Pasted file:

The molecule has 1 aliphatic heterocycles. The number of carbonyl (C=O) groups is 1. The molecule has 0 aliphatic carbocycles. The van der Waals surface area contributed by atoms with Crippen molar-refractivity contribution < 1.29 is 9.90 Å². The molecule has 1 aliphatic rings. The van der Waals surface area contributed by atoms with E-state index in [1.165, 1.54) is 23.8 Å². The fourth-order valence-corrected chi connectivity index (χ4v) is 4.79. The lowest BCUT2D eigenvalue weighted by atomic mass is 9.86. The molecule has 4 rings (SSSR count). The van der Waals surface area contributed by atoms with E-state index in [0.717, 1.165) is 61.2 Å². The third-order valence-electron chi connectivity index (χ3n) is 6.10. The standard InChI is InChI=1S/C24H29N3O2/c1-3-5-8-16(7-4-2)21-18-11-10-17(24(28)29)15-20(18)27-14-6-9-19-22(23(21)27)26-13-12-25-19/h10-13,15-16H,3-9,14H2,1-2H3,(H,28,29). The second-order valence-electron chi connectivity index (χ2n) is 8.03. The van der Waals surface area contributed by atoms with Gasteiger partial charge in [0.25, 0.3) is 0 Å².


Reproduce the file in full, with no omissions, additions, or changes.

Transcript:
The molecule has 1 aliphatic heterocycles. The number of carbonyl (C=O) groups is 1. The molecule has 0 aliphatic carbocycles. The van der Waals surface area contributed by atoms with Crippen molar-refractivity contribution < 1.29 is 9.90 Å². The molecule has 1 aliphatic rings. The van der Waals surface area contributed by atoms with E-state index in [1.165, 1.54) is 23.8 Å². The fourth-order valence-corrected chi connectivity index (χ4v) is 4.79. The lowest BCUT2D eigenvalue weighted by atomic mass is 9.86. The molecule has 4 rings (SSSR count). The van der Waals surface area contributed by atoms with E-state index in [0.717, 1.165) is 61.2 Å². The third-order valence-electron chi connectivity index (χ3n) is 6.10. The standard InChI is InChI=1S/C24H29N3O2/c1-3-5-8-16(7-4-2)21-18-11-10-17(24(28)29)15-20(18)27-14-6-9-19-22(23(21)27)26-13-12-25-19/h10-13,15-16H,3-9,14H2,1-2H3,(H,28,29). The second-order valence-electron chi connectivity index (χ2n) is 8.03. The van der Waals surface area contributed by atoms with Gasteiger partial charge in [0.25, 0.3) is 0 Å².